Once all the extractions are completed and the teeth have been cleaned (scaled), the teeth are polished. Once this has been done the animal is cleaned up and the mouth is rinsed.

The pet is now woken up and recovered before going home at the end of the day.

JT: What’s the most important thing people should realize about dental care for their dogs?

LS & Dr. SL: No matter the breed or diet, each and every dog should have their teeth closely monitored and properly taken care of. Brushing is the best way! Dental care is not just for humans. A healthy mouth means a healthy pet overall and can help them lead a longer and happier life with fewer health issues.

As for the rest of you …

Do the rest of you get regular dental check-ups? How do you take care of your dog’s teeth?

Let us know in the comments!

Julia Thomson is a regular writer for That Mutt. Visit her blog Home on 129 Acres where she writes about her adventures of country living and DIY renovating.

Related posts:

Alternatives to brushing a dog's teeth

How to get a dog used to nail trims (similar approach could be used for teeth brushing)

Cleaning your dog's teeth without anesthesia

I can't afford a dental cleaning for my dog

What Does A Therapy Dog Do?

What Does A Therapy Dog Do?

As dog lovers, we know how a dog can comfort, energize, motivate and bring joy. Therapy dogs take those good qualities and spread them around.

One of Baxter's friends, Leto the Great Dane, is a therapy dog. In fact, her owner, Cory Huston, coordinates the St. John Ambulance therapy dog program in Burlington, Ontario. I recently sat down with Cory to ask about her experience in the program.

While St. John Ambulance operates all around the world, its only therapy dog program is in Canada.

Therapy dogs with St. John are active in nursing homes, group homes, schools, libraries and even hospitals (in some areas).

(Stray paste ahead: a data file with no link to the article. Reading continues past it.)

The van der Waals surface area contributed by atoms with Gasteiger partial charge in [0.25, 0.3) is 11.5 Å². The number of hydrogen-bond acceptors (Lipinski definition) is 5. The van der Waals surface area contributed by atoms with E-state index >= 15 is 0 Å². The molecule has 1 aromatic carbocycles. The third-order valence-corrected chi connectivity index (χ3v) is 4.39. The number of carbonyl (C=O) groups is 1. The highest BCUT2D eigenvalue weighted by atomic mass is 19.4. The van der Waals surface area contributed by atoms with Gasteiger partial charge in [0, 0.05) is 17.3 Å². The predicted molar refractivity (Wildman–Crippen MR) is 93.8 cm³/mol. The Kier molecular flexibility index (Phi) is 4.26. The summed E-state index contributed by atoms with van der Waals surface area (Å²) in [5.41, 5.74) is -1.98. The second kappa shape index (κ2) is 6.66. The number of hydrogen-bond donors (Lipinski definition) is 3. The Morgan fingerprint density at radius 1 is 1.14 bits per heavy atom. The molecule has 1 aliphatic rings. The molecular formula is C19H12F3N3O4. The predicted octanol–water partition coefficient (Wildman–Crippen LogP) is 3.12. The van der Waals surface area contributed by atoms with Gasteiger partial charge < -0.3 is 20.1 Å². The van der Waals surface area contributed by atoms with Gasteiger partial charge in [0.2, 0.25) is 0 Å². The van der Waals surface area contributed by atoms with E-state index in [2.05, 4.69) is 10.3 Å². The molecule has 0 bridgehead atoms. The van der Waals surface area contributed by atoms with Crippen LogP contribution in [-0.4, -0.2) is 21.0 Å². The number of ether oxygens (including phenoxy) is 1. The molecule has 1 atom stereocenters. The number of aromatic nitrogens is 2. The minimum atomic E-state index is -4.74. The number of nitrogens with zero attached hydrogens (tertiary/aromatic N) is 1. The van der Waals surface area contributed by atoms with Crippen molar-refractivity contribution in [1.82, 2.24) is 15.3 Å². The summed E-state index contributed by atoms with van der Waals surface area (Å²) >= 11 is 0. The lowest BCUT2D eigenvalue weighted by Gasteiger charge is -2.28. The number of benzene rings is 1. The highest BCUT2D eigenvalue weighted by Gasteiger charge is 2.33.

People join because they want to give back to their community and share the joy of their dog with others.

How to join

People self-identify as volunteers. Cory and her team evaluate the dogs before admitting them to the program.

“There is a test involved which takes a couple of hours to see how your dog reacts to other dogs, to people, to noises and distractions—to simulate what would happen in a therapy environment,” says Cory. “We want dogs to be happy doing this work.”

What does a therapy dog do?

St. John does not provide or require any training for the dogs. However, dogs have to have basic obedience skills and people have to have control of their dogs. Cory explains, “Your dog can't pull you down the hallway of a nursing home.”

A typical visit for a therapy dog

What does a therapy dog do?

Visits can happen one-on-one or in groups. In retirement homes, volunteers may gather in a common room and allow residents to meet and pet the dogs. In nursing homes, they may be assigned particular rooms and patients to visit.

Most shifts are about an hour, and volunteers try to see as many people as possible during that time. Shifts are available in the evening or during the day, depending on volunteers' schedules.

Little dogs are particularly suited for people who are in bed or in wheelchairs, as they can sit in people's laps. Leto, who is a Great Dane, is tall enough for a person in bed to easily pet her.

“All we're doing is visiting. We're there to make them have a nicer day,” says Cory. “The dog is the focus rather than the handler. In fact, most people don't care whether you're there or not. It's all about the dog.”

80% of dogs in the St. John program work in retirement or nursing homes. After a special evaluation, dogs also do sessions in schools and libraries, visiting with classes or helping children with reading. In Paws for Stories, dogs lay on the floor beside children, who then read a story to the dog to help them build confidence in reading.

Leto the Great Dane working as a therapy dog

“I had a little boy and when I first started working with him in the fall, he couldn't read. It took ages for him to read even a word like ‘pig,'” shares Cory. “By June he was reading Marley and Me. Now he always has a book in his hand and he reads his sister bedtime stories. That is why I do it. It's so rewarding.”